The sexual exploitation of children is intolerable. This is a moral absolute from which there can be no deviation. Right, left, and center, we know this to be true.
So when a pair of young muckrakers recorded several employees of the tax-subsidized organization ACORN offering advice to help facilitate child prostitution, it was clearly as newsworthy as it was despicable. However, most national media outlets ignored this outrage when the story broke on September 10, 2009.
Posing as a pimp and prostitute trying to set up a child sex slavery operation, James O’Keefe and Hannah Giles visited five ACORN offices. During each encounter, they sought guidance on how to obtain financing for a brothel that would house a dozen or so underage girls smuggled in from El Salvador. On at least two or three occasions, Giles mentioned she was in danger from an abusive ex-pimp.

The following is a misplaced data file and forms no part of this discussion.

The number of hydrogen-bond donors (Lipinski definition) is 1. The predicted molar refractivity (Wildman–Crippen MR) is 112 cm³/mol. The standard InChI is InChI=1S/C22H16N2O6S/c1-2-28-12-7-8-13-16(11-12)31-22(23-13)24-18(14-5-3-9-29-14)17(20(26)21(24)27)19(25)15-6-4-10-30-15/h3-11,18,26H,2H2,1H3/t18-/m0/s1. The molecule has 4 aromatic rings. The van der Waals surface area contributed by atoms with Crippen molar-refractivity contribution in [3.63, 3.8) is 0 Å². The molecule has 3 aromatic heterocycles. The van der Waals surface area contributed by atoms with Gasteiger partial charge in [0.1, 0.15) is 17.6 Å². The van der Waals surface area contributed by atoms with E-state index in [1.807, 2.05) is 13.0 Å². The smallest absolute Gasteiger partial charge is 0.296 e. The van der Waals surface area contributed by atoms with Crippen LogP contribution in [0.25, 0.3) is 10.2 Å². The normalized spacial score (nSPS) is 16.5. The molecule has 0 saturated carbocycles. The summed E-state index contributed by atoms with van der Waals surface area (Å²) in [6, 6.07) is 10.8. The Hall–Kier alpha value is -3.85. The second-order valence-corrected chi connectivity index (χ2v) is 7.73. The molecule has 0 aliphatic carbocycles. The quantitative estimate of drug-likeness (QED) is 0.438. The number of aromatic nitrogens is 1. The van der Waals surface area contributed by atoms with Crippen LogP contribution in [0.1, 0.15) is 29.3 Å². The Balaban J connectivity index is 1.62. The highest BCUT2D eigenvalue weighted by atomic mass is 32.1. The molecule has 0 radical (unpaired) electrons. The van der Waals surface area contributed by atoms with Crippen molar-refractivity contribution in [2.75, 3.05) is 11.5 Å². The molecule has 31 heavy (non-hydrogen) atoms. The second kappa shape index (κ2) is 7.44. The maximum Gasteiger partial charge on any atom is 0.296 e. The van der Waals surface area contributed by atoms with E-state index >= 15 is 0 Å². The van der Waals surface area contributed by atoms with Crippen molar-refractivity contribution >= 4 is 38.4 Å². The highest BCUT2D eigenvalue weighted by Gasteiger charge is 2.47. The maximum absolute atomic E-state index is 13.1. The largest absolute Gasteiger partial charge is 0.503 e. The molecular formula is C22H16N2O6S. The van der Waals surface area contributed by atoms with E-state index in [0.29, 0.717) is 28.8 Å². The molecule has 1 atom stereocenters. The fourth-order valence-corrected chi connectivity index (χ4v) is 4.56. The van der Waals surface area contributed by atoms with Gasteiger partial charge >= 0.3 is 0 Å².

At all five offices, ACORN staff counseled the pair on a combination of tax evasion, money laundering, staying under law enforcement radar, welfare fraud, and human trafficking. One employee in Baltimore even recommended they claim some of the child sex slaves as dependents. “Honesty is not going to get you the house,” advised another in Brooklyn.
Yes, this is the story that most mainstream media outlets refused to cover as it unfolded over the past week.
If not for relentless airing on Fox News, promotion on the Drudge Report, and viral duplication on the right side of the blogosphere, the damning videos released by Andrew Breitbart’s Big Government might not have received wider circulation than any fleeting Internet meme. Fortunately politicians took notice and quickly moved to defund ACORN, the recipient of at least $53 million in federal funds since 1994.